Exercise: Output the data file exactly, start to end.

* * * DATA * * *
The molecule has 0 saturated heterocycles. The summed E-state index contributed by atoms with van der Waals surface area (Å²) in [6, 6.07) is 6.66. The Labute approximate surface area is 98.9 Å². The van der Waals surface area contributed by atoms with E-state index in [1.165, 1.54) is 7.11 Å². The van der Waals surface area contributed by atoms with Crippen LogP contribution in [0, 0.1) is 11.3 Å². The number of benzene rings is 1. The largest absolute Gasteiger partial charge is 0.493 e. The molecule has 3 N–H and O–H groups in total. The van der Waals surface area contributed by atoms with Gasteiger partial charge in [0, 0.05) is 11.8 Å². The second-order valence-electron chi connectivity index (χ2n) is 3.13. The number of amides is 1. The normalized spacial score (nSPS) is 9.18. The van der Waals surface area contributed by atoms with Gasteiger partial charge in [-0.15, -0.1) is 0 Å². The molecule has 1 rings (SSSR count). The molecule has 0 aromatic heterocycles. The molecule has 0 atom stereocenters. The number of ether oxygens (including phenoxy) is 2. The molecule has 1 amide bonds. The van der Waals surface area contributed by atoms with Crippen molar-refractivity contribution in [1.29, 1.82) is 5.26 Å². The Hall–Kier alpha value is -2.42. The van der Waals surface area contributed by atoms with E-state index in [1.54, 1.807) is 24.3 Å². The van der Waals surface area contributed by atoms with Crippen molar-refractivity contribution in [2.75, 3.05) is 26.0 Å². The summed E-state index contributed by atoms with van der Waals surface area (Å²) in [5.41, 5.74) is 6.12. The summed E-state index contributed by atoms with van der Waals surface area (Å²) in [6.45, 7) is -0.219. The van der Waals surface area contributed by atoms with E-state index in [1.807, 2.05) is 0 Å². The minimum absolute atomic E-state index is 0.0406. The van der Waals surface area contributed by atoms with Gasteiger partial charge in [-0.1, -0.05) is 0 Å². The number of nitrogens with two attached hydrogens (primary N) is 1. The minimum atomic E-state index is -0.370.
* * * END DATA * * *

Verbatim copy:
The molecule has 0 saturated heterocycles. The summed E-state index contributed by atoms with van der Waals surface area (Å²) in [6, 6.07) is 6.66. The Labute approximate surface area is 98.9 Å². The van der Waals surface area contributed by atoms with E-state index in [1.165, 1.54) is 7.11 Å². The van der Waals surface area contributed by atoms with Crippen LogP contribution in [0, 0.1) is 11.3 Å². The number of benzene rings is 1. The largest absolute Gasteiger partial charge is 0.493 e. The molecule has 3 N–H and O–H groups in total. The van der Waals surface area contributed by atoms with Gasteiger partial charge in [0, 0.05) is 11.8 Å². The second-order valence-electron chi connectivity index (χ2n) is 3.13. The number of amides is 1. The normalized spacial score (nSPS) is 9.18. The van der Waals surface area contributed by atoms with Gasteiger partial charge in [-0.15, -0.1) is 0 Å². The molecule has 1 rings (SSSR count). The molecule has 0 aromatic heterocycles. The molecule has 0 atom stereocenters. The number of ether oxygens (including phenoxy) is 2. The molecule has 1 amide bonds. The van der Waals surface area contributed by atoms with Crippen molar-refractivity contribution in [1.29, 1.82) is 5.26 Å². The Hall–Kier alpha value is -2.42. The van der Waals surface area contributed by atoms with E-state index in [1.54, 1.807) is 24.3 Å². The van der Waals surface area contributed by atoms with Crippen molar-refractivity contribution in [2.75, 3.05) is 26.0 Å². The summed E-state index contributed by atoms with van der Waals surface area (Å²) in [5.41, 5.74) is 6.12. The summed E-state index contributed by atoms with van der Waals surface area (Å²) in [6.45, 7) is -0.219. The van der Waals surface area contributed by atoms with E-state index in [1.807, 2.05) is 0 Å². The minimum absolute atomic E-state index is 0.0406. The van der Waals surface area contributed by atoms with Gasteiger partial charge in [-0.1, -0.05) is 0 Å². The number of nitrogens with two attached hydrogens (primary N) is 1. The minimum atomic E-state index is -0.370.